Why can’t the government run anything? Understanding the “submerged state”
I heard a story this morning about the tug of war between Apple and the federal government. The first person interviewed said, with regard to allowing the government access to his iPhone, “They can’t run the post office or healthcare or anything else.”
Why do people have this nihilistic attitude toward the federal government? The US Postal Service delivers mail to every address in the United States every Monday through Saturday. Social Security checks come on time every month. Packages from Amazon arrive without fail, many within two days.
The federal government, for all of its reach, doesn’t “run healthcare.” The Veterans Administration certainly has its problems, but Medicare works well and has far lower costs than private health plans.
I’m convinced that much of this animus has to do with the fact that what governments do (at the local, state, and federal level) are taken for granted by most of us. Of course the roads get plowed; of course the mail gets delivered. That’s their job, right?
Suzanne Mettler makes this point in her book, The Submerged State: How Invisible Government Policies Undermine American Democracy. The submerged state consists of “existing policies that lay beneath the surface of the U.S. market institutions and within the federal tax system.”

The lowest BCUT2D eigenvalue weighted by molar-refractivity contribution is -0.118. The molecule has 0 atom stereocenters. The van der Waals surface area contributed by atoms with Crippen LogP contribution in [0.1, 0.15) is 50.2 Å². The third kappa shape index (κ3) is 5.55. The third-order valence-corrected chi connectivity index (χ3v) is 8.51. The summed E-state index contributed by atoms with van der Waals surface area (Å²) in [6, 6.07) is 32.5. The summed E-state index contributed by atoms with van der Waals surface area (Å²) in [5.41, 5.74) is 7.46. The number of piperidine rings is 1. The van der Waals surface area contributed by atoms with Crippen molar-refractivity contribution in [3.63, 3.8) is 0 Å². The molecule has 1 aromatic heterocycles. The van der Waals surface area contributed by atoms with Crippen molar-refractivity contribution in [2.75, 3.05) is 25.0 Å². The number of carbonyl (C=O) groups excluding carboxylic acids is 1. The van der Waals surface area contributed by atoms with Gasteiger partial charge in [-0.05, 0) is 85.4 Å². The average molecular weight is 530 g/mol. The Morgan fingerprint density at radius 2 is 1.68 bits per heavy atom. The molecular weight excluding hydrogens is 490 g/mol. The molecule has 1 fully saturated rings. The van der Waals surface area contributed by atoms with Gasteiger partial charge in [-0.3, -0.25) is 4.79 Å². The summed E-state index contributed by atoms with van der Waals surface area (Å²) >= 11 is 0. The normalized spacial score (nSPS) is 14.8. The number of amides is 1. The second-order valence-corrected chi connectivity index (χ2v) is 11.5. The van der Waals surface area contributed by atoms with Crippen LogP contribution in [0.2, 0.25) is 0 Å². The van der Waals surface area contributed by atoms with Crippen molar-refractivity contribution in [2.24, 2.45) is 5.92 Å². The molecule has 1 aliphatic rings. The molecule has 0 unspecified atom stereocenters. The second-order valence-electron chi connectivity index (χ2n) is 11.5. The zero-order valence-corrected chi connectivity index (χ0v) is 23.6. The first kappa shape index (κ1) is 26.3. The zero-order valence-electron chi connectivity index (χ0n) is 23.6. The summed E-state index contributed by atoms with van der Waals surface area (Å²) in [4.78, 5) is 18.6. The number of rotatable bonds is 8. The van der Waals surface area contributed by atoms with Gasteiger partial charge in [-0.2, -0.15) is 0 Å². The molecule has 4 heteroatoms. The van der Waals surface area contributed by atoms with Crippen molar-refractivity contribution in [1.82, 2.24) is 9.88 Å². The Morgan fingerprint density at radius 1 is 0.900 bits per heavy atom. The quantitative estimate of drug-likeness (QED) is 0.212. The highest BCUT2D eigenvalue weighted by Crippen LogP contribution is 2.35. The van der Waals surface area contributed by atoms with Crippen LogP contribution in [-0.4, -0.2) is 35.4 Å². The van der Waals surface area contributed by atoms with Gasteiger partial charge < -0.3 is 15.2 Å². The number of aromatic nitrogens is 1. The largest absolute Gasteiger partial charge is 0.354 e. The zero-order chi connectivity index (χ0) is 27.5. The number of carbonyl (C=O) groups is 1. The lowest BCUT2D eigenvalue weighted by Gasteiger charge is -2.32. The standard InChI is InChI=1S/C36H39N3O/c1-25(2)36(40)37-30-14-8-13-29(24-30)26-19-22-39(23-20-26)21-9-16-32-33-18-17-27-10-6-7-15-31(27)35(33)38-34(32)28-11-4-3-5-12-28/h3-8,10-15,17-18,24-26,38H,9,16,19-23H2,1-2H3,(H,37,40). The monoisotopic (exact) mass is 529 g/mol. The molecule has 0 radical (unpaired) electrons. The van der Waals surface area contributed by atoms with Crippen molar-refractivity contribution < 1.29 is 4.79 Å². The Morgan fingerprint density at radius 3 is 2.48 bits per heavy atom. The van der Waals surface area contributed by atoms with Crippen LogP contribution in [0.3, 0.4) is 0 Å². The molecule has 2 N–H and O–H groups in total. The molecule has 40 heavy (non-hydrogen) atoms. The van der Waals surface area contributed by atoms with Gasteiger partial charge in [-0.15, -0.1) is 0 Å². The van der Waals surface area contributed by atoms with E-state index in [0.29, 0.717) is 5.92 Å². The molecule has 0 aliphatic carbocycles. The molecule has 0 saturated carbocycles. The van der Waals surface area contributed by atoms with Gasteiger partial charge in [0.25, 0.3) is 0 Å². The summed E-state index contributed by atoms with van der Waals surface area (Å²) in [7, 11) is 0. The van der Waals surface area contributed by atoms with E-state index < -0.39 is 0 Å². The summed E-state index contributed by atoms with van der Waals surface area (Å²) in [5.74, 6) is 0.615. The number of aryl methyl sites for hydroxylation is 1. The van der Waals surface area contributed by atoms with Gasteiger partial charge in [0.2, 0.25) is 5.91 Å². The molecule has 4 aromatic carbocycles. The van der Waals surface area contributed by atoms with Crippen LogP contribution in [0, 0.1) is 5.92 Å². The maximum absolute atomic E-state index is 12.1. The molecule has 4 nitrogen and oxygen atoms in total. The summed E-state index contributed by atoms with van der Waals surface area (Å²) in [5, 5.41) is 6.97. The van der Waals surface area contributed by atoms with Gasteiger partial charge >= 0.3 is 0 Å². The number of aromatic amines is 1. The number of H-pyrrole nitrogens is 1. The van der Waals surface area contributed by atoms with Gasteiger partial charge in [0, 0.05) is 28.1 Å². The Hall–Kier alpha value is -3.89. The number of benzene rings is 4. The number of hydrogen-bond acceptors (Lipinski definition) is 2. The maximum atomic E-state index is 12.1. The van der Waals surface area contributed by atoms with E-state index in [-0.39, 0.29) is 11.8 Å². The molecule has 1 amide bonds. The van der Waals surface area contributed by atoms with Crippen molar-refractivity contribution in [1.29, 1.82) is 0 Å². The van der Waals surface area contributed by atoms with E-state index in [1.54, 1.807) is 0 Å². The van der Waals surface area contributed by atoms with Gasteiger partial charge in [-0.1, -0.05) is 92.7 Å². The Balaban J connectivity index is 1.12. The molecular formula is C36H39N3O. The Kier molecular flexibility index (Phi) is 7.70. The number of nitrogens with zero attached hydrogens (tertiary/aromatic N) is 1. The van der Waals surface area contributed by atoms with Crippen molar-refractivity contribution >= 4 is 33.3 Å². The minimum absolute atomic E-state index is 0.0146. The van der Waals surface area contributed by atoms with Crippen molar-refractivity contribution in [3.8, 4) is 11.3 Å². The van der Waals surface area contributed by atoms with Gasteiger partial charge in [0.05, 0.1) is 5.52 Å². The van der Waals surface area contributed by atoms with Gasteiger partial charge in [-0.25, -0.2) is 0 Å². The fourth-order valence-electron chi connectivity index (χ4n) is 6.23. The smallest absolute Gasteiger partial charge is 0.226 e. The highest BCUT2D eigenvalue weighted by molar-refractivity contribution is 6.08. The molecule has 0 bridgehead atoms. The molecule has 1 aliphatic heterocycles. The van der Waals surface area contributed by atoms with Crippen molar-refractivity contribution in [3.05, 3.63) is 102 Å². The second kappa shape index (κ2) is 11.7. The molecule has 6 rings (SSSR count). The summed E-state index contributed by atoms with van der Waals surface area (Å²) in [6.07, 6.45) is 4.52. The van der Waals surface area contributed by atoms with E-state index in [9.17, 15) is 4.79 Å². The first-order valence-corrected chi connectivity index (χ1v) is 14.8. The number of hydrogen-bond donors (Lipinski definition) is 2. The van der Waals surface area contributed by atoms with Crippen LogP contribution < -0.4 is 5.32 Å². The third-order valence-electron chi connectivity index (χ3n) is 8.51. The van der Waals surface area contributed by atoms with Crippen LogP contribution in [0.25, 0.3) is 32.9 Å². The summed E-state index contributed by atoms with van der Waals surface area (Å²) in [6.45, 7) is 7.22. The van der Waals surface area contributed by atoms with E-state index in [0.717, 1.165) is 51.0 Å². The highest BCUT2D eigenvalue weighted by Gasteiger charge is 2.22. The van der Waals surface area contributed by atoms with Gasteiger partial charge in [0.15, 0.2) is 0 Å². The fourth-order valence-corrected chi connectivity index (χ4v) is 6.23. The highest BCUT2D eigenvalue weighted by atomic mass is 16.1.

Citizens don’t notice this infrastructure that supports market transactions and simply assume that it will always be there. People perk up when the mail doesn’t get delivered or when a tax refund doesn’t arrive the way they thought it would. These are the exceptions that get turned into “they can’t run anything.”
Mettler argues that “we can expose the submerged state, reveal governance, and consequently enable citizens to become more engaged and active, reclaiming their voice in the democratic process.”
I hope so. The successes of the Trump and Cruz campaigns tell me that citizens may be “more engaged and active,” but they are directing their engagement and activity towards blowing up the submerged state rather than exposing and understanding it.